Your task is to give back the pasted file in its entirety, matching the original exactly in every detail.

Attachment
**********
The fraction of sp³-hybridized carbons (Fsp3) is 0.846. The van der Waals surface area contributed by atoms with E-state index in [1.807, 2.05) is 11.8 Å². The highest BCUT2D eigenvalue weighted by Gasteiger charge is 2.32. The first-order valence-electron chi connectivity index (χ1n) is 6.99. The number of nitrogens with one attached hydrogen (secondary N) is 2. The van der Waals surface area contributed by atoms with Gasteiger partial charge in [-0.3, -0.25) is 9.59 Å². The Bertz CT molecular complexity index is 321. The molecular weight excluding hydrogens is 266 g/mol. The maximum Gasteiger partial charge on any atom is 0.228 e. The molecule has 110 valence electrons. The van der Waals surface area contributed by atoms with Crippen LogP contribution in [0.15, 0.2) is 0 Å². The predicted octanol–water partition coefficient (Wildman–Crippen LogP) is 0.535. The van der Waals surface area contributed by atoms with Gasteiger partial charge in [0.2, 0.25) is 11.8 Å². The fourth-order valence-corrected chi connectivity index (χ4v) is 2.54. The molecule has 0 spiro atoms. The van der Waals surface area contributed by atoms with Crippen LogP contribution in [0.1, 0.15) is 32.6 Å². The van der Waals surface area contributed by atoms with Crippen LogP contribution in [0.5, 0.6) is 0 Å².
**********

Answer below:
The fraction of sp³-hybridized carbons (Fsp3) is 0.846. The van der Waals surface area contributed by atoms with E-state index in [1.807, 2.05) is 11.8 Å². The highest BCUT2D eigenvalue weighted by Gasteiger charge is 2.32. The first-order valence-electron chi connectivity index (χ1n) is 6.99. The number of nitrogens with one attached hydrogen (secondary N) is 2. The van der Waals surface area contributed by atoms with Gasteiger partial charge in [-0.3, -0.25) is 9.59 Å². The Bertz CT molecular complexity index is 321. The molecular weight excluding hydrogens is 266 g/mol. The maximum Gasteiger partial charge on any atom is 0.228 e. The molecule has 110 valence electrons. The van der Waals surface area contributed by atoms with Crippen LogP contribution in [0.15, 0.2) is 0 Å². The predicted octanol–water partition coefficient (Wildman–Crippen LogP) is 0.535. The van der Waals surface area contributed by atoms with Gasteiger partial charge in [0.2, 0.25) is 11.8 Å². The fourth-order valence-corrected chi connectivity index (χ4v) is 2.54. The molecule has 0 spiro atoms. The van der Waals surface area contributed by atoms with Crippen LogP contribution in [0.1, 0.15) is 32.6 Å². The van der Waals surface area contributed by atoms with Crippen LogP contribution in [0.5, 0.6) is 0 Å².